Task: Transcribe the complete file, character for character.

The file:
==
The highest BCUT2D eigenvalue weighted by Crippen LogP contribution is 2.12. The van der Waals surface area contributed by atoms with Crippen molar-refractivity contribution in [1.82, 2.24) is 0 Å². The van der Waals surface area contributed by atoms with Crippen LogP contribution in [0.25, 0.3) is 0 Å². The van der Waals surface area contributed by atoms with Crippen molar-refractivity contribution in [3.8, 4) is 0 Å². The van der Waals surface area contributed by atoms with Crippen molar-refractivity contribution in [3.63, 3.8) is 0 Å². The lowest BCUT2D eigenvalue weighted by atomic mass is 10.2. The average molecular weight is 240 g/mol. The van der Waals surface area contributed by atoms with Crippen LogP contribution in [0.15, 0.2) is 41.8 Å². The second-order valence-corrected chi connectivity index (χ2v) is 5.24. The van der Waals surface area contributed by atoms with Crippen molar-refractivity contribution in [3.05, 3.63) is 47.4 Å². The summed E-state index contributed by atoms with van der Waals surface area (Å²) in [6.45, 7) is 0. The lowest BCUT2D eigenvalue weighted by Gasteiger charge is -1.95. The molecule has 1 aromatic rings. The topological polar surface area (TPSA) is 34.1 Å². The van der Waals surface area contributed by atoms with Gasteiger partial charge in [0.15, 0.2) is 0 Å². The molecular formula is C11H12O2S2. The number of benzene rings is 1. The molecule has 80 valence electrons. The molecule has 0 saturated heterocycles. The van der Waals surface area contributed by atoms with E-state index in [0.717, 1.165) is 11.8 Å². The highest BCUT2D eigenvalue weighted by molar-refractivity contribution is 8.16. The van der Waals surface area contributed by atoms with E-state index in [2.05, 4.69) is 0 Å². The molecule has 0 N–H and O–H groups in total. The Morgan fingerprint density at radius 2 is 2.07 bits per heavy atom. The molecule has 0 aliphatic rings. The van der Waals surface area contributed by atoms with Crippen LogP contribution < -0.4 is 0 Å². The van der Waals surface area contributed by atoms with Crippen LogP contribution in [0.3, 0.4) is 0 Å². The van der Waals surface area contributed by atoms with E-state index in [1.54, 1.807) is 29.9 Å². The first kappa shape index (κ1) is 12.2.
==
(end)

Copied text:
The highest BCUT2D eigenvalue weighted by Crippen LogP contribution is 2.12. The van der Waals surface area contributed by atoms with Crippen molar-refractivity contribution in [1.82, 2.24) is 0 Å². The van der Waals surface area contributed by atoms with Crippen LogP contribution in [0.25, 0.3) is 0 Å². The van der Waals surface area contributed by atoms with Crippen molar-refractivity contribution in [3.8, 4) is 0 Å². The van der Waals surface area contributed by atoms with Crippen molar-refractivity contribution in [3.63, 3.8) is 0 Å². The lowest BCUT2D eigenvalue weighted by atomic mass is 10.2. The average molecular weight is 240 g/mol. The van der Waals surface area contributed by atoms with Crippen LogP contribution in [0.15, 0.2) is 41.8 Å². The second-order valence-corrected chi connectivity index (χ2v) is 5.24. The van der Waals surface area contributed by atoms with Crippen molar-refractivity contribution in [3.05, 3.63) is 47.4 Å². The summed E-state index contributed by atoms with van der Waals surface area (Å²) in [6.45, 7) is 0. The lowest BCUT2D eigenvalue weighted by Gasteiger charge is -1.95. The molecule has 1 aromatic rings. The topological polar surface area (TPSA) is 34.1 Å². The van der Waals surface area contributed by atoms with Gasteiger partial charge in [0.15, 0.2) is 0 Å². The molecular formula is C11H12O2S2. The number of benzene rings is 1. The molecule has 80 valence electrons. The molecule has 0 saturated heterocycles. The van der Waals surface area contributed by atoms with E-state index in [0.717, 1.165) is 11.8 Å². The highest BCUT2D eigenvalue weighted by molar-refractivity contribution is 8.16. The van der Waals surface area contributed by atoms with E-state index in [2.05, 4.69) is 0 Å². The molecule has 0 N–H and O–H groups in total. The Morgan fingerprint density at radius 2 is 2.07 bits per heavy atom. The molecule has 0 aliphatic rings. The van der Waals surface area contributed by atoms with Crippen LogP contribution < -0.4 is 0 Å². The van der Waals surface area contributed by atoms with Crippen LogP contribution in [0.3, 0.4) is 0 Å². The van der Waals surface area contributed by atoms with E-state index in [1.54, 1.807) is 29.9 Å². The first kappa shape index (κ1) is 12.2.